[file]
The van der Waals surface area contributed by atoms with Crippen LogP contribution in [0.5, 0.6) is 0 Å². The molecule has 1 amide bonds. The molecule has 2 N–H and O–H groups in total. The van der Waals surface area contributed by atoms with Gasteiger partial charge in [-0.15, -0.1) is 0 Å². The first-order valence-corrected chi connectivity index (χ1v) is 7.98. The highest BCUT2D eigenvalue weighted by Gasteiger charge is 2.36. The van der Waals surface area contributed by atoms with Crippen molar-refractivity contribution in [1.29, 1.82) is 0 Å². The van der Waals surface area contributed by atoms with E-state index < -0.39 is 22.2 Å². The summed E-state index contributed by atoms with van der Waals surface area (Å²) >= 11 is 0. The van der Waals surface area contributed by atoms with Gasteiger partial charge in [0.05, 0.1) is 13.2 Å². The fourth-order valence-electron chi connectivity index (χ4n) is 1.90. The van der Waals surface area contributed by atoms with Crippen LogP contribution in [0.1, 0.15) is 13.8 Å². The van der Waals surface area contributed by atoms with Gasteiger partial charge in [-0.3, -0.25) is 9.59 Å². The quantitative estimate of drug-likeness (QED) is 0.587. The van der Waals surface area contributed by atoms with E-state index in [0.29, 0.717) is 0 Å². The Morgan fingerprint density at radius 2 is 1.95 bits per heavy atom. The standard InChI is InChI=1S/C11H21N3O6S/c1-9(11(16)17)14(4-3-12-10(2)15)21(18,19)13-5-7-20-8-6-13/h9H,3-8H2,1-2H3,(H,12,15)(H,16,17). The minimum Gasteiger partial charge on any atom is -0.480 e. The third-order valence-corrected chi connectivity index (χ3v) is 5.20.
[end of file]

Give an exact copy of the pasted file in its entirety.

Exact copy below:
The van der Waals surface area contributed by atoms with Crippen LogP contribution in [0.5, 0.6) is 0 Å². The molecule has 1 amide bonds. The molecule has 2 N–H and O–H groups in total. The van der Waals surface area contributed by atoms with Gasteiger partial charge in [-0.15, -0.1) is 0 Å². The first-order valence-corrected chi connectivity index (χ1v) is 7.98. The highest BCUT2D eigenvalue weighted by Gasteiger charge is 2.36. The van der Waals surface area contributed by atoms with Crippen molar-refractivity contribution in [1.29, 1.82) is 0 Å². The van der Waals surface area contributed by atoms with E-state index < -0.39 is 22.2 Å². The summed E-state index contributed by atoms with van der Waals surface area (Å²) >= 11 is 0. The van der Waals surface area contributed by atoms with Gasteiger partial charge in [0.05, 0.1) is 13.2 Å². The fourth-order valence-electron chi connectivity index (χ4n) is 1.90. The van der Waals surface area contributed by atoms with Crippen LogP contribution in [0.1, 0.15) is 13.8 Å². The van der Waals surface area contributed by atoms with Gasteiger partial charge in [-0.3, -0.25) is 9.59 Å². The quantitative estimate of drug-likeness (QED) is 0.587. The van der Waals surface area contributed by atoms with E-state index in [0.29, 0.717) is 0 Å². The Morgan fingerprint density at radius 2 is 1.95 bits per heavy atom. The standard InChI is InChI=1S/C11H21N3O6S/c1-9(11(16)17)14(4-3-12-10(2)15)21(18,19)13-5-7-20-8-6-13/h9H,3-8H2,1-2H3,(H,12,15)(H,16,17). The minimum Gasteiger partial charge on any atom is -0.480 e. The third-order valence-corrected chi connectivity index (χ3v) is 5.20.